Study Spaces at Durham

The past month has been consumed with the various odds and ends of getting settled into a new place. ‘Place’ here is quite a pregnant word. This new ‘place’ is in a different country, with a strong dialect, obscure though charming cultural distinctions, and vastly downsized from the megapolis we formerly called home. We’ve begun life from scratch. The normal duties of life are much harder when you must establish routine again.

Apart from setting up mobile (cell phone) service, internet, gas and electric and bank accounts, there is one task which I have yet to finish. I have not found a suitable study space.

This is a terrible plight.

The most pressing requirement for any phd student is a study space that meets very specific requirements:

1. reading is a joy

2. writing comes naturally

3. book storage(!) and accessibility

4. coffee and tea nearby

5. proper ratio of comfort, noise, and light

6.  toilet (bathroom) nearby

7. the inspiration factor

Of all the above, the last is the most important. All the other requirements might be in place, but without inspiration, the work suffers.

Here is a quick summary of the places I am considering making ‘home’ during my first year of the phd here at Durham. I list pros, cons, and IF, or ‘inspiration factor,’ described in metaphorical terms:

A. St. John’s Library – Pro: quiet, small and warm, good internet and a nice collection of theological works at hand. needs a special key for access only available to members of St. John’s college (of which I am proudly a member). Con: may get crowded, too quite at times, and a bit sleepy. IF: like having wings but not yet flying.

B. Cathedral Library – Pro: great theological resources, ancient study space, private cubbyholes where monks used to pray now outfitted with single desk and two chairs, close to department of theology. no internet, which is a huge plus to help one stay focused on READING. Con: gets cold, though this helps one stay awake. IF: i’m floating in the air. this place bleeds inspiration. magnificent. i’m studying in a 1,000 year old cathedral. come on, now.

C. Bill Bryson Library – Pro: tons of theological resources immediately at hand to read and borrow. helpful staff. Con: too big, too busy, too bright. IF: blah. like being stuck in the mud. a place to come, grab books, and head elsewhere to read them.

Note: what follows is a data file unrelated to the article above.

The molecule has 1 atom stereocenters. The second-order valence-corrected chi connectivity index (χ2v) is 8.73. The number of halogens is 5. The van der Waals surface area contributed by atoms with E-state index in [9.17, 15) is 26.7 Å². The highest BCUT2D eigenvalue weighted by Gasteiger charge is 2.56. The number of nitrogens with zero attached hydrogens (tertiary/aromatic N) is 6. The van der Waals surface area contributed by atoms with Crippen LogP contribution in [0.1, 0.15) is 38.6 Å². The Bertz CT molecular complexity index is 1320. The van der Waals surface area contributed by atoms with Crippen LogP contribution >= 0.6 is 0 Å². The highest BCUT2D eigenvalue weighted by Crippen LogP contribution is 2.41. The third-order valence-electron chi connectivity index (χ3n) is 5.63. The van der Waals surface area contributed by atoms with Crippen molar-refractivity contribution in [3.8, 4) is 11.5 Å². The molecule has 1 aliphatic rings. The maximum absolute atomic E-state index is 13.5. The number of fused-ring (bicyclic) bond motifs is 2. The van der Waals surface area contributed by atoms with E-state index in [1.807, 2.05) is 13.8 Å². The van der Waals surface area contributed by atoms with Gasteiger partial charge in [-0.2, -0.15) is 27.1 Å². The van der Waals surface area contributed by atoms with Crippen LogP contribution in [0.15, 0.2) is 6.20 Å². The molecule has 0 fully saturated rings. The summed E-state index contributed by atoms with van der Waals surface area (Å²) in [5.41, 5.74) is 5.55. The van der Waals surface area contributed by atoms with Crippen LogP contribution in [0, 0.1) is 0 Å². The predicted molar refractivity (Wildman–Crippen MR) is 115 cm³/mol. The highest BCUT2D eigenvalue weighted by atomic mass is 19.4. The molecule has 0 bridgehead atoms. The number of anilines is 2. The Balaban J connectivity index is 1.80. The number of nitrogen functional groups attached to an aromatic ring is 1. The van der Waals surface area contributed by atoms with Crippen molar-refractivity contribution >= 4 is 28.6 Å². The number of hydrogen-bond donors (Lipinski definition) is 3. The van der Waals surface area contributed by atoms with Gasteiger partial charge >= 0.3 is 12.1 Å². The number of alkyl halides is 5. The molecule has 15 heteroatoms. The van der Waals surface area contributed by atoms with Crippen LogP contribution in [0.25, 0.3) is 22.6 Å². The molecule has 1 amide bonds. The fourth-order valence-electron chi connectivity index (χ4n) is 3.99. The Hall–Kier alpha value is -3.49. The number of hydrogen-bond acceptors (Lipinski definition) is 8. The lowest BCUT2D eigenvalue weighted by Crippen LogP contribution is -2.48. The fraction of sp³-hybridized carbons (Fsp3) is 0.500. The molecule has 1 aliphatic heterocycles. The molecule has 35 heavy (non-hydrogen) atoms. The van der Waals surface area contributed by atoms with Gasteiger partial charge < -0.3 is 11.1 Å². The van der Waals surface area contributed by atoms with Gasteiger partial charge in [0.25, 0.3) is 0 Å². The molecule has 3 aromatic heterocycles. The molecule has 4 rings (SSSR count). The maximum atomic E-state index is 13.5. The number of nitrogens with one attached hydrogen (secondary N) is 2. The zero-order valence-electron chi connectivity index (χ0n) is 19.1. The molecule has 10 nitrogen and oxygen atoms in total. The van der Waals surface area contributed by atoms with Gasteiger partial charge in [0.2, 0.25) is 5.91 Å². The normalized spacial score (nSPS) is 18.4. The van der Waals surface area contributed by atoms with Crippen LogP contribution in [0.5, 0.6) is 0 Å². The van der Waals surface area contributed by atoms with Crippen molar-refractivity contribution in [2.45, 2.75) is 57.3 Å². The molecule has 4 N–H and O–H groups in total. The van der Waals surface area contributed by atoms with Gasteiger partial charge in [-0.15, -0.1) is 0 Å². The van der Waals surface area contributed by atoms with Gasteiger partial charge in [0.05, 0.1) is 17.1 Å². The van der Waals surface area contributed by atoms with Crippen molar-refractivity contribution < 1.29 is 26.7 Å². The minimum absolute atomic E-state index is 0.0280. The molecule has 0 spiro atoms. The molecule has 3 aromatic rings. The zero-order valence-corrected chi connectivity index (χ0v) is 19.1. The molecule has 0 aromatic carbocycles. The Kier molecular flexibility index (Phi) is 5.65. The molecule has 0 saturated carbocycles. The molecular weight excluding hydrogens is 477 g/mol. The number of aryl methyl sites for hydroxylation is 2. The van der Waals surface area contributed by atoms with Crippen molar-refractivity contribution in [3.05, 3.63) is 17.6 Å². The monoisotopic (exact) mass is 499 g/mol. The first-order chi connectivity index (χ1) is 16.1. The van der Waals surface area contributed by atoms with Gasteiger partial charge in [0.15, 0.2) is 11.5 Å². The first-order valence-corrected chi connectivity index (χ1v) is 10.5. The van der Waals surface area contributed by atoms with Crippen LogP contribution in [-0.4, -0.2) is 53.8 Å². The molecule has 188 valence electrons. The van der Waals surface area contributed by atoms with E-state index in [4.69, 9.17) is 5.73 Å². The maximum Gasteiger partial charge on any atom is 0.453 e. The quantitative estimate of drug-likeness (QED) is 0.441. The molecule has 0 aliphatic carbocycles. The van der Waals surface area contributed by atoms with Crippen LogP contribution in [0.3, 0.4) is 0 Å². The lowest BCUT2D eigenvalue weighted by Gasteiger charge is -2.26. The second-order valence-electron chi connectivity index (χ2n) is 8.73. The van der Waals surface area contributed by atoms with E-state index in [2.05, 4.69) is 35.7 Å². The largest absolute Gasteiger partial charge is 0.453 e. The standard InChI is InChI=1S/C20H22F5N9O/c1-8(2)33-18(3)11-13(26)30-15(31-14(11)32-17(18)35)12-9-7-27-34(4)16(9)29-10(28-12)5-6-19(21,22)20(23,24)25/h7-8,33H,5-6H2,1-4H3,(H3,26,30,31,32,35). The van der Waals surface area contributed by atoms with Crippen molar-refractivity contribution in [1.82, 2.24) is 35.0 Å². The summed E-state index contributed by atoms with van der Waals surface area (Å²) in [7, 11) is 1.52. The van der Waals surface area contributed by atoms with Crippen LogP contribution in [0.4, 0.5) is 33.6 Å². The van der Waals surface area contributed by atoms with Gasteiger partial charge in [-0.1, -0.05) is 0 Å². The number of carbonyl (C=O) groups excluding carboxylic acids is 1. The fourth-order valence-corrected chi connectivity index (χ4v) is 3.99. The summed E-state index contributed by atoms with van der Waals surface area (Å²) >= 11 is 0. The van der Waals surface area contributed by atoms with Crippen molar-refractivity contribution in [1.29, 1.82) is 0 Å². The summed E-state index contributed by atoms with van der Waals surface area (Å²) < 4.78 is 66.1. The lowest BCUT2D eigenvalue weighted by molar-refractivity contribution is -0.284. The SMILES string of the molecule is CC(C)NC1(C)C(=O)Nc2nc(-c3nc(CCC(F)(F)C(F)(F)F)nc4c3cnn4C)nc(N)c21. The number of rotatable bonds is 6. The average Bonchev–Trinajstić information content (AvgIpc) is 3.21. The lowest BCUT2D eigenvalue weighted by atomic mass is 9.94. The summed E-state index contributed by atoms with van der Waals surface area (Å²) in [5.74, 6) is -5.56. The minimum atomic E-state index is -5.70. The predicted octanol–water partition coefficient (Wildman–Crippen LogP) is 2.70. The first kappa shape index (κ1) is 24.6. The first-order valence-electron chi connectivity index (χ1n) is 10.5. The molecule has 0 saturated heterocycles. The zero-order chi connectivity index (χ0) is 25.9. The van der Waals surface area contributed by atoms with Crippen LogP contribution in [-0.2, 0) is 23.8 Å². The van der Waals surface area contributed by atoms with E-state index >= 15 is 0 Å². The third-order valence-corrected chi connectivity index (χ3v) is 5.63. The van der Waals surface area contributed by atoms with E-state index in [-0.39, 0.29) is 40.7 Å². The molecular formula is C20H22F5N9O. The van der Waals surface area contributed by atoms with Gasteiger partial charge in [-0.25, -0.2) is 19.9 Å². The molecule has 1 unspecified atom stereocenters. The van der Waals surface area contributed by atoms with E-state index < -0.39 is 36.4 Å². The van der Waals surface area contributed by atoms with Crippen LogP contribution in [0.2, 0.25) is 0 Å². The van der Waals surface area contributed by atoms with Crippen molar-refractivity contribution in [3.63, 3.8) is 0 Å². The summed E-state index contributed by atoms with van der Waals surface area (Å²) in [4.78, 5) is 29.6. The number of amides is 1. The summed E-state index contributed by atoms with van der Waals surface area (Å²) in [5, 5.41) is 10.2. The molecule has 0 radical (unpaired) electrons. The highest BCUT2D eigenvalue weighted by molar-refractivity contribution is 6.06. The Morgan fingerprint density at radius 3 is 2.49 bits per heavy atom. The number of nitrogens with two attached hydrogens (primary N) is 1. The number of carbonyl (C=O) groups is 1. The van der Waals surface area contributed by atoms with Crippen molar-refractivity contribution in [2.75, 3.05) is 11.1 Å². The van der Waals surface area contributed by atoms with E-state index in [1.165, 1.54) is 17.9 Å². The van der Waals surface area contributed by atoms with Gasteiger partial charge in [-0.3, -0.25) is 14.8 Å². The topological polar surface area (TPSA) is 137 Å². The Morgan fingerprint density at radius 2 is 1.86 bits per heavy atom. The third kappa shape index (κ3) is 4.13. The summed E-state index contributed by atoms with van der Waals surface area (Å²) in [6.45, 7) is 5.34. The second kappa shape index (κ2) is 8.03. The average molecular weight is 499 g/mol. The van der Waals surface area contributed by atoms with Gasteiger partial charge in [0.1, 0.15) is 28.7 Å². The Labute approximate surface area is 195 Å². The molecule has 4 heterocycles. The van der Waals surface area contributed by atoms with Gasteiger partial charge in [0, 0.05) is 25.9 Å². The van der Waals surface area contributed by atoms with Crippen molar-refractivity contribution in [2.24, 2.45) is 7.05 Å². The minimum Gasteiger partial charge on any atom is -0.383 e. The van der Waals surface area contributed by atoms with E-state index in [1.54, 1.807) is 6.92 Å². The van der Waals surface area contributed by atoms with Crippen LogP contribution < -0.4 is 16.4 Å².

D. Faculty of Arts Postgraduate Study Room – Pro: locked door, no pesky undergrads, good lighting and quiet talking is allowed. lots of room to spread out. Con: may get crowded at times, not very private. a bit further away from the department of theology and from most of my seminars. IF: like walking quickly up a mountain. room to breathe. other postgrads with various books open and typing away is motivating.

That’s the end of the survey for now. I’ll give my thoughts on some other spaces once I spend some time there.



  1. Mason Alley · · Reply

    fwiw — inspiration covers a multitude of sins. been reading this stream for the last couple of weeks. fascinating (really) even for those of us not studying the original languages. you’re in my prayers!


    1. Mason, thank you for the encouraging words. I hope you find your own spaces of inspiration in which to study the Word, meditate, pray and engage in vibrant relationship with the living God.


  2. Kyle Brogmus · · Reply

    Interesting adventure in you searching for the best study space Tavis.

    May you find a peaceful, inspirational place to work.

    God can inspire you, even on the toilet or in a prison cell.


  3. Ericka Horton · · Reply

    There’s a Bill Bryson library?! I didn’t even know that existed, and yet you have it in your top 4 optimal study places! I’m so jealous. I love your blog. Excited to hear what you decide. Cathedral sounds best.

    Ericka Horton


  4. As an (apparently pesky!?) theology undergrad at Durham who’s gone through a couple of winters using the Cathedral Library I can tell you it gets very(!) cold as we get into winter. Even in one of the alcoves huddled up in jumpers and a coat I find that two hours is the longest I can last before needing to go warm up somewhere else. The good news is that the Cathedral itself is normally pretty warm, as are the shop and café so you can take a break to regain the feeling in your fingers when you need to!


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